Two civil guards were killed on Spain's Mallorca island Thursday when their booby-trapped car exploded near a barracks, officials say. Police later defused a second booby-trap bomb found under a civil guard vehicle, a civil guard spokesman said.
Police defused a second booby-trap bomb found under a civil guard vehicle on the Spanish island of Mallorca where a car bomb earlier Thursday killed two policemen, a civil guard spokesman said.
"A second bomb placed under an official vehicle was found at another barracks than the one affected by the first attack. It was then defused," he said.
The two civil guards, aged 27 and 28, were killed when their vehicle blew up outside a barracks in the coastal town of Palmanova, the regional government said.
Several people were also injured in the explosion, which bore the hallmarks of ETA.
Meanwhile, Spanish Prime Minister Jose Luis Rodriguez Zapatero blamed Basque separatist group ETA for the car bomb.
Spanish authorities temporarily closed the air and seaports on the island, a popular holiday destination, immediately after a car bomb exploded to prevent the bombers' escape in a move the government dubbed "Operation Cage".
"Two civil guard officers who were in an official vehicle were killed in an explosion," a spokeswoman for the civil guards told AFP.
Several people were also injured in the powerful explosion in the tourist area of the town of Calvia, which occurred at around 2:00 pm (1400 GMT), said a spokeswoman for the regional government of the Balearic islands.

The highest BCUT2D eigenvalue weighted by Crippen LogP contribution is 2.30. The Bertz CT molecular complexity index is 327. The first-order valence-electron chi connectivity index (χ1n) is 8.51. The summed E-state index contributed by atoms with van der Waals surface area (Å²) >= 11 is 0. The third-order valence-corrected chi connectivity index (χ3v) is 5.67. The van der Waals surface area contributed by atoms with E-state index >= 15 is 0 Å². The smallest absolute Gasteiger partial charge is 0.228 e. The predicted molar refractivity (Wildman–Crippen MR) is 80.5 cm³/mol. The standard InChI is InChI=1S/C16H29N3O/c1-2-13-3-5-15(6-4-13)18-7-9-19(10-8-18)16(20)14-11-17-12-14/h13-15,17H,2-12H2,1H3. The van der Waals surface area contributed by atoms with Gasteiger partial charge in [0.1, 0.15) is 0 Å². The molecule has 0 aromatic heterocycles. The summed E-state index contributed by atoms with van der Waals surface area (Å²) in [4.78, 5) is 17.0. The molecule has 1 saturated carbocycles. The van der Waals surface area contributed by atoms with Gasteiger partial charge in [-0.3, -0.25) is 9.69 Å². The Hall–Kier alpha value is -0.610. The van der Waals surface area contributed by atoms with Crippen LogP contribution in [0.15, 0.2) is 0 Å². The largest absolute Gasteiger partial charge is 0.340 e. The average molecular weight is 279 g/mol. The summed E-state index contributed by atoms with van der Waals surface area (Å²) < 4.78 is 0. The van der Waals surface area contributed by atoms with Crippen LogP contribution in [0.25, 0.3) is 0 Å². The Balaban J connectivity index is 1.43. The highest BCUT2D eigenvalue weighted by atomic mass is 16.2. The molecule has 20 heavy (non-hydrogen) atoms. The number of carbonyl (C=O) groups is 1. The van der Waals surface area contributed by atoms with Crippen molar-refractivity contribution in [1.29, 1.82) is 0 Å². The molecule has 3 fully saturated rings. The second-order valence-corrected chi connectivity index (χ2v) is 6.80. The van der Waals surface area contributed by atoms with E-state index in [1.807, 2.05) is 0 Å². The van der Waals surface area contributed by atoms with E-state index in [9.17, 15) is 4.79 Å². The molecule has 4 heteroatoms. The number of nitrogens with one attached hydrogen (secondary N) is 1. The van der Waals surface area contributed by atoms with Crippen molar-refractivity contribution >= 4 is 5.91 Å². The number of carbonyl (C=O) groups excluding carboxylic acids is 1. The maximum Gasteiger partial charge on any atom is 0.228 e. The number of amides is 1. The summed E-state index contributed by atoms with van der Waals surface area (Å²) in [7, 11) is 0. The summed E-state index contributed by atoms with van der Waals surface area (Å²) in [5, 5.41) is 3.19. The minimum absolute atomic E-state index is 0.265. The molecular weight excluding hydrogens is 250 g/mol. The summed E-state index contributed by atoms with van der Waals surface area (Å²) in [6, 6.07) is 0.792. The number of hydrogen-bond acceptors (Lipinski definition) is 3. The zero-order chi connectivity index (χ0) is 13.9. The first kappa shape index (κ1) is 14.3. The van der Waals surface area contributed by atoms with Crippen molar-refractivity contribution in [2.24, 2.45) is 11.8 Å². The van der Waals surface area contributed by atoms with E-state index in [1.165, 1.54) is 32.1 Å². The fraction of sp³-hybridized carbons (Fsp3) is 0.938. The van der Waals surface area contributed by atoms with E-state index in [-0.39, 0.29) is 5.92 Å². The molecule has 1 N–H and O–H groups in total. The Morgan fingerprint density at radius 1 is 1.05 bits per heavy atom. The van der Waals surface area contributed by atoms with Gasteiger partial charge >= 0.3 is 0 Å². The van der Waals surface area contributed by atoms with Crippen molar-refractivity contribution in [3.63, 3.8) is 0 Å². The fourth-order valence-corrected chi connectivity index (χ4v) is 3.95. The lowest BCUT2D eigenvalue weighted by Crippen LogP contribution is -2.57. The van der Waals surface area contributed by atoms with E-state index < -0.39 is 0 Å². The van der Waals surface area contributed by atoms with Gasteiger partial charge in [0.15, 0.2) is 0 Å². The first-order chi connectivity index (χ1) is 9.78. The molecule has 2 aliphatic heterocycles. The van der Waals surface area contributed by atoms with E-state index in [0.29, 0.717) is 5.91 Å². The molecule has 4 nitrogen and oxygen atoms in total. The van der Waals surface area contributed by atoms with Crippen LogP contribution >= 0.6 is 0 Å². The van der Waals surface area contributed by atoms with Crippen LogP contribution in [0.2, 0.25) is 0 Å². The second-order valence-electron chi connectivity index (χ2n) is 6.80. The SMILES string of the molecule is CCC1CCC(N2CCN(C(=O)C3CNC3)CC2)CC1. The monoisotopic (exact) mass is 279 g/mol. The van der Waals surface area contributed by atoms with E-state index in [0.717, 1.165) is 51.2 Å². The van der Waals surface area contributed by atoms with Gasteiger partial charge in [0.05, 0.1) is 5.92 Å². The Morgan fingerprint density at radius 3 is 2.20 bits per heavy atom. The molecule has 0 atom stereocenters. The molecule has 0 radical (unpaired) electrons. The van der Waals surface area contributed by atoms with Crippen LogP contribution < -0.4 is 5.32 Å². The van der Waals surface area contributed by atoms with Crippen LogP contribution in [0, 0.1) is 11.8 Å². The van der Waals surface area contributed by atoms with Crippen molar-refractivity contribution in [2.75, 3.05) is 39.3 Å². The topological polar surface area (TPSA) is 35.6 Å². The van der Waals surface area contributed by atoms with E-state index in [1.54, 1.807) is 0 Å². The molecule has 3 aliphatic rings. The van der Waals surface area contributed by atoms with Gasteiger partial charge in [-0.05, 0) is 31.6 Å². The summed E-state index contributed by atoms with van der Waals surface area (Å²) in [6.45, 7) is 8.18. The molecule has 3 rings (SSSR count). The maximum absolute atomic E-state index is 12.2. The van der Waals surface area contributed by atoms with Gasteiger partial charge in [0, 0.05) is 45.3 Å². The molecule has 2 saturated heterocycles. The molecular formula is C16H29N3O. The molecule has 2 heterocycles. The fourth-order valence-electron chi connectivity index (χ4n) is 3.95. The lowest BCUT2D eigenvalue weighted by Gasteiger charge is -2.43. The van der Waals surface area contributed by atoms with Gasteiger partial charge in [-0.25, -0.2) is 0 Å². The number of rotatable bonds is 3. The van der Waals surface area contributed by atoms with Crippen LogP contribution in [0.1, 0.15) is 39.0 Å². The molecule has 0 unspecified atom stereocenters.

Spanish media said the bombing bore the hallmarks of the armed Basque separatist group ETA which has traditionally targeted civil guards.
"We saw a big explosion, a column of smoke in front of the civil guard barracks," a man named Paco who witnessed the attack told public radio RNE.
The area where the blast occurred is near the Balearic islands capital Palma de Majorca, a magnet for tourists.
The Spanish government blamed ETA for setting off a powerful car bomb outside a police barracks in the northern city of Burgos in the early hours of Wednesday which injured over 60 people, including several women and children, and blew off most of the 14-storey building's facade.
ETA will on Friday mark the 50th anniversary of its founding by nationalist students inspired by Marxist-Leninist teachings, at a time when Spain was still run by right-wing dictator Francisco Franco.
It is blamed for the deaths of over 820 people as part of its campaign for an independent Basque homeland encompassing parts of northern Spain and southwest France.
Spanish newspaper El Mundo said on Sunday that security forces were on the alert after receiving information from France that ETA planned to bring three vans packed with explosives into Spain.
Spanish public television last month said a new "road map" of strategic plans by ETA reaffirmed its commitment to violence to achieve its aims.
"The terrorists believe that Basque independence is their irreversible goal. Only then will ETA no longer kill," TVE said, quoting a document that it said outlined the group's strategy put together over the past three years.
The last fatal attack blamed on ETA was on June 19, when a policeman was killed in a car-bomb blast near the Basque city of Bilbao.
Date created : 2009-07-30